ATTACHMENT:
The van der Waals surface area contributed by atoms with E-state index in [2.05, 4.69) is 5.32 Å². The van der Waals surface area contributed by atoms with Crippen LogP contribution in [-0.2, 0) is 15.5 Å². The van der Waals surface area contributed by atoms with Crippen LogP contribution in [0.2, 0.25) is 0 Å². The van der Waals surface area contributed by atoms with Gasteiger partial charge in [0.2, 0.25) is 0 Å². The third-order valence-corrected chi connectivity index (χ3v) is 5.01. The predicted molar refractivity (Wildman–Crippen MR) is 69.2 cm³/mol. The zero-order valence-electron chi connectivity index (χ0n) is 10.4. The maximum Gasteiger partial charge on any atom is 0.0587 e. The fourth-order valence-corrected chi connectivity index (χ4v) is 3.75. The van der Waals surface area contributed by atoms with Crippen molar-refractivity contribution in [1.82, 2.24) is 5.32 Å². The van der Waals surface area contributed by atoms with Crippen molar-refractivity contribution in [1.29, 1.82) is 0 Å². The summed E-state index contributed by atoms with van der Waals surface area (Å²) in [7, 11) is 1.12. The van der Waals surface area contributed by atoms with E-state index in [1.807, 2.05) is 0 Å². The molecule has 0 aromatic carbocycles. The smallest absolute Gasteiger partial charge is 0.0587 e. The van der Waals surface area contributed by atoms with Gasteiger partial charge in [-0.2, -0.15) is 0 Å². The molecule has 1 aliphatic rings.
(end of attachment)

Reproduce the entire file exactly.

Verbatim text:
The van der Waals surface area contributed by atoms with E-state index in [2.05, 4.69) is 5.32 Å². The van der Waals surface area contributed by atoms with Crippen LogP contribution in [-0.2, 0) is 15.5 Å². The van der Waals surface area contributed by atoms with Crippen LogP contribution in [0.2, 0.25) is 0 Å². The van der Waals surface area contributed by atoms with Gasteiger partial charge in [0.2, 0.25) is 0 Å². The third-order valence-corrected chi connectivity index (χ3v) is 5.01. The predicted molar refractivity (Wildman–Crippen MR) is 69.2 cm³/mol. The zero-order valence-electron chi connectivity index (χ0n) is 10.4. The maximum Gasteiger partial charge on any atom is 0.0587 e. The fourth-order valence-corrected chi connectivity index (χ4v) is 3.75. The van der Waals surface area contributed by atoms with Crippen molar-refractivity contribution in [1.82, 2.24) is 5.32 Å². The van der Waals surface area contributed by atoms with Crippen molar-refractivity contribution in [1.29, 1.82) is 0 Å². The summed E-state index contributed by atoms with van der Waals surface area (Å²) in [7, 11) is 1.12. The van der Waals surface area contributed by atoms with E-state index in [1.807, 2.05) is 0 Å². The molecule has 0 aromatic carbocycles. The smallest absolute Gasteiger partial charge is 0.0587 e. The van der Waals surface area contributed by atoms with Gasteiger partial charge in [-0.2, -0.15) is 0 Å². The molecule has 1 aliphatic rings.